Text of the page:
• The seller may want to chat up a storm. Politely ask him or her to remain quiet. Listen to everything that's going on with the car. Are the brakes squeaking? Any strange sounds emanating from the engine, tranny or suspension?
  • Is the steering wheel centred?
  • Is there any front-end noise when rounding a corner?
  • Is there any heater-fan whine?
  • Does the rear-window defroster work?
  • How does the car react when you hit a pothole?
  • On a deserted street or parking lot with high visibility, bring the car up to about 50 kph and SLAM on the brakes (prepare your passengers first, of course.) Do the brakes stop evenly? If they pull to one side, back up quickly and stomp hard on the brake pedal. Go forward again and see if they stop better now. If they don't, a self adjuster either doesn't work or one of the brakes is out of tune. If the brake pedal goes down gradually as you keep pressure on, there's a leak in the system.

By this point the seller will have had enough of you. Once you're back at the lot or driveway:

  • With the engine still running, you can now critique the stereo. Turn on all the accessories -- air conditioning, rear defroster, wipers, and turn the steering wheel full lock. Does the engine want to stall? If so, the system is strained by either the charging system or lacks engine power.
  • Let the engine idle and walk around the car again. Is there any smoke or rumbling emanating from the sides of the car, suggesting an exhaust leak? Is there any of the aforementioned coloured smoke exiting the tailpipe?
  • Check the automatic tranny fluid.
  • Check the temperature gauge and see if the car overheats while standing still or if the electric fan has kicked in.
  • Turn the engine off and restart it. When warm, does it start quickly or hesitate?
  • Finally, ask to see service and maintenance records.

Before making the final decision to buy:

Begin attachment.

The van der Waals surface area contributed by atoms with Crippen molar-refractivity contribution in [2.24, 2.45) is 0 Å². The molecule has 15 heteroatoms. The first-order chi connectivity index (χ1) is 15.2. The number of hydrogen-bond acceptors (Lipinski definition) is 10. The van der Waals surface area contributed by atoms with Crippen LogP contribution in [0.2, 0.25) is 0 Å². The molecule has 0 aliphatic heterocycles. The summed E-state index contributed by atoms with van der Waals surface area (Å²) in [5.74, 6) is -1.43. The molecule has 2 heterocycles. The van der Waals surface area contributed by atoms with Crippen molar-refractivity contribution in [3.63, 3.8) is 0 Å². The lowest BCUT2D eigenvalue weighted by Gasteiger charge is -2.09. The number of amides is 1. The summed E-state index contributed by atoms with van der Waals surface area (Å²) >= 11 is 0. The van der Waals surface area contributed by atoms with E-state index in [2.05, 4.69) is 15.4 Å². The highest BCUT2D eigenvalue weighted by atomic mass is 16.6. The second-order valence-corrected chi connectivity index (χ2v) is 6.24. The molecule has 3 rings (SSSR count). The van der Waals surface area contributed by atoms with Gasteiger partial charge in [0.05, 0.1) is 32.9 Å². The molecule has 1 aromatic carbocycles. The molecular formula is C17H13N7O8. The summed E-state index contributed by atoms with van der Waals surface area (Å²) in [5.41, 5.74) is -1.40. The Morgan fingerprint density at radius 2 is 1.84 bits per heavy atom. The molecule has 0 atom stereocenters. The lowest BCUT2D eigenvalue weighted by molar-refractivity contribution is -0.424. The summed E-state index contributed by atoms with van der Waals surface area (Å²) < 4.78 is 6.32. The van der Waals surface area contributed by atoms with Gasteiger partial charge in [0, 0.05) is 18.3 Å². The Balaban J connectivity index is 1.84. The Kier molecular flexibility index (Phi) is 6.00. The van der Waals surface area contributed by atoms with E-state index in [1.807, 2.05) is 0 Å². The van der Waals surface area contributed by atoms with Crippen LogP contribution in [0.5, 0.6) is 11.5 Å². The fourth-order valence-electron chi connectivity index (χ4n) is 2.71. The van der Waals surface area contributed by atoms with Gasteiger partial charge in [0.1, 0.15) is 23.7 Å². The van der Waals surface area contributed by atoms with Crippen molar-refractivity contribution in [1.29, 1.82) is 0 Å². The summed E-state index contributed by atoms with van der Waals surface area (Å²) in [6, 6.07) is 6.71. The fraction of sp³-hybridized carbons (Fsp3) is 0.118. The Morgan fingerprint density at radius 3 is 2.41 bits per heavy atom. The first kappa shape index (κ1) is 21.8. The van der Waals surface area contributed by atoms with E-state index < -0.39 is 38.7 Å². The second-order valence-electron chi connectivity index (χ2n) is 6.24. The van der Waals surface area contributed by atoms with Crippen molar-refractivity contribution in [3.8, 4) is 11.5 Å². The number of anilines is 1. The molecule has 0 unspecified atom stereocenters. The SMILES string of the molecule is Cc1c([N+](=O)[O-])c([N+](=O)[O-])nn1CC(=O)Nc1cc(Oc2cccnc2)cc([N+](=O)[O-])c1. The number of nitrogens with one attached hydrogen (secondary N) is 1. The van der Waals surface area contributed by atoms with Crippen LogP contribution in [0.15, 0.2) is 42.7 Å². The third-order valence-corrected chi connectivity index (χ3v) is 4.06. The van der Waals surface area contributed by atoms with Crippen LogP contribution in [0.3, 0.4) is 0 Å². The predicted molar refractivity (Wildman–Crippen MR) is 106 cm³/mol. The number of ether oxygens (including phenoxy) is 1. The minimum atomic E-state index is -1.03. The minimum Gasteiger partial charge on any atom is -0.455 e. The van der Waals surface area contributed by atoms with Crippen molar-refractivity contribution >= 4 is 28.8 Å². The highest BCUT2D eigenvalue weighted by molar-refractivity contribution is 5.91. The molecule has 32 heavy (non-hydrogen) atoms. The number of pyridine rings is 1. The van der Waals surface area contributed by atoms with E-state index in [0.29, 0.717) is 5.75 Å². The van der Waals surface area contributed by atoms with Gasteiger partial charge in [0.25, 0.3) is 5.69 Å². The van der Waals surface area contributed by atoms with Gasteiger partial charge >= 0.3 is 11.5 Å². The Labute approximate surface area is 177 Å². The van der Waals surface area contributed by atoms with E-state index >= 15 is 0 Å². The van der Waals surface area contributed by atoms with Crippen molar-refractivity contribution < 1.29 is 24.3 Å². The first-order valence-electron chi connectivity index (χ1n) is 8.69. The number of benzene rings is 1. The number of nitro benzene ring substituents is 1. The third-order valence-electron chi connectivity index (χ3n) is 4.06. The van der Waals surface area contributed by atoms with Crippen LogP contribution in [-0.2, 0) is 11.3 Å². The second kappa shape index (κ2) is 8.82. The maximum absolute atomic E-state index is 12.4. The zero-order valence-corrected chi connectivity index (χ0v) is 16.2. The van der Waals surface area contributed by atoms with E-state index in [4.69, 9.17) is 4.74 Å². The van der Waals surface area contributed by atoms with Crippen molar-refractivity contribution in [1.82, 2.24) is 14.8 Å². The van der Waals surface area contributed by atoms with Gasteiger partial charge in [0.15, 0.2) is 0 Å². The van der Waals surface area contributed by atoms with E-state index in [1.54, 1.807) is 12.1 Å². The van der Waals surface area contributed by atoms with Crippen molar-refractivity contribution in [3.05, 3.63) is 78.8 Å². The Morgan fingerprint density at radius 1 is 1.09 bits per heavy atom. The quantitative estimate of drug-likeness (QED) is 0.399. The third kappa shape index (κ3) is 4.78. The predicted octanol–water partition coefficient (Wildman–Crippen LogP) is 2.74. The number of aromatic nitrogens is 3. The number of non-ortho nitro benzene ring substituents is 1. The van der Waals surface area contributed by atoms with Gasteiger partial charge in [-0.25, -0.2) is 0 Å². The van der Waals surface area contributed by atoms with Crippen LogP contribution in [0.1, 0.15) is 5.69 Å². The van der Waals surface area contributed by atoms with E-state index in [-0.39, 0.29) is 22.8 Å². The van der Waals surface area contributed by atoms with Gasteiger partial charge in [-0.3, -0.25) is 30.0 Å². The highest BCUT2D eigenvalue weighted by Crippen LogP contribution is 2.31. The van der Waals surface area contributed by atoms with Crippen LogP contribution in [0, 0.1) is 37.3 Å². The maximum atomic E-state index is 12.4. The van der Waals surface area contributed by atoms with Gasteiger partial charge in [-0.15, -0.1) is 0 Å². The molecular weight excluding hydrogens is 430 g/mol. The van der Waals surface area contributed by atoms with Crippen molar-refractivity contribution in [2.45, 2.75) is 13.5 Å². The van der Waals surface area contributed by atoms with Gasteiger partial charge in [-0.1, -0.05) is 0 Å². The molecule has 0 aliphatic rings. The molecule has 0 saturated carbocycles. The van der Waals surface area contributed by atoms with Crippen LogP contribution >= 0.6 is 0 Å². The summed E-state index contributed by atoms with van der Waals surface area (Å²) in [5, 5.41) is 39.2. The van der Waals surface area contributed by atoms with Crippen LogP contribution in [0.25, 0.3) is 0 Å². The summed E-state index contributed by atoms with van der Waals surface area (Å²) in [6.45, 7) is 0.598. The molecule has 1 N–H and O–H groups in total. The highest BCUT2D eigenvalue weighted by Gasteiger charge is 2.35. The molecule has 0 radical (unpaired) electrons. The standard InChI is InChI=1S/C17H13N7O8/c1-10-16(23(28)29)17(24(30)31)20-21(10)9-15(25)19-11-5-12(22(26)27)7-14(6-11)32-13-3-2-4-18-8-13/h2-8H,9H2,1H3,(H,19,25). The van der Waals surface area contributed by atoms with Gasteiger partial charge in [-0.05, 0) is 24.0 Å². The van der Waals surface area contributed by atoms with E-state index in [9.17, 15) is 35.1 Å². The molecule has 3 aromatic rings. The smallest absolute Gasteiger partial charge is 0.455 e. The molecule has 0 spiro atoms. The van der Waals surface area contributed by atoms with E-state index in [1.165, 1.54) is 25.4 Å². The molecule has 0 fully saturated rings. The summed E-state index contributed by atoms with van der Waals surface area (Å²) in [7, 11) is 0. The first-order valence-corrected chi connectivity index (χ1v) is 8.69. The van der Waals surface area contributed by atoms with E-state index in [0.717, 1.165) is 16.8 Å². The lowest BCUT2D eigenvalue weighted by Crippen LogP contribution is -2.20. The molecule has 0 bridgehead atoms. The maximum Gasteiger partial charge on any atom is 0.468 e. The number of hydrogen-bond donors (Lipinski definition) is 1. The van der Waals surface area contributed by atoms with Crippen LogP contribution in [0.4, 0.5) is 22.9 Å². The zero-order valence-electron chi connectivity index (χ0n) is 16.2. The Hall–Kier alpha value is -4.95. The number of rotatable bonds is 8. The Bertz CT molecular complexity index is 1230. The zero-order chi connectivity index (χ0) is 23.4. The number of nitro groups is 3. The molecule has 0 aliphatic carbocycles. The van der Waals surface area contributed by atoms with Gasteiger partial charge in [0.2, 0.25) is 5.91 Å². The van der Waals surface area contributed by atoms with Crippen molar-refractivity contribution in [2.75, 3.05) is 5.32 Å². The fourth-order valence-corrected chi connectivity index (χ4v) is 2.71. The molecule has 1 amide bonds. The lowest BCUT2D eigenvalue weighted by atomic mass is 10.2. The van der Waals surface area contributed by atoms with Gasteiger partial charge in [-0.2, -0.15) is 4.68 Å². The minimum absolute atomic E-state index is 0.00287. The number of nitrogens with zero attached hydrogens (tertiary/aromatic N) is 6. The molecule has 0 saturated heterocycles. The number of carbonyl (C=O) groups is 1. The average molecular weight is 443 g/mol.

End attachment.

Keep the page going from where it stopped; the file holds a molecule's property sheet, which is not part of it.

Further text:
• If this is the car of your future, ask the seller if he objects to having your mechanic give it the once-over. If he does, walk away.
  • Check for recalls by calling your local APA.
  • Lastly, consider the insurance on the vehicle. Some cars are high-risk vehicles due to their popularity with thieves. What may appear to be a bargain could end up costing you thousands of dollars more in insurance premiums over the next few years.

By this point, you should have a few bargaining chips under your belt to assist you during the negotiation process. Remember, everything is repairable -- for a price. If you know a good mechanic, the repair could be hundreds of dollars less than what the seller may have been quoted or what you negotiated off the asking price. If the dealer or used-car lot offers to do the repairs, tell them to call you once the work has been completed; do not buy the car before the work is done.

When you're ready to start negotiating:

  • Don't show your emotions, especially if the car is a gem. Remember, a poker face and cynicism pay off.
  • Check the fine print on any contracts and leave as small a deposit as possible.
  • If you have any questions, contact the Automobile Protection Association (tel: 514-272-5555, e-mail: apa1@cam.org in Montreal; tel: 416-204-1444, e-mail: apator1@aol.com in Toronto).

Happy hunting!

 

This article was accurate when it was published. Please confirm rates and details directly with the companies in question.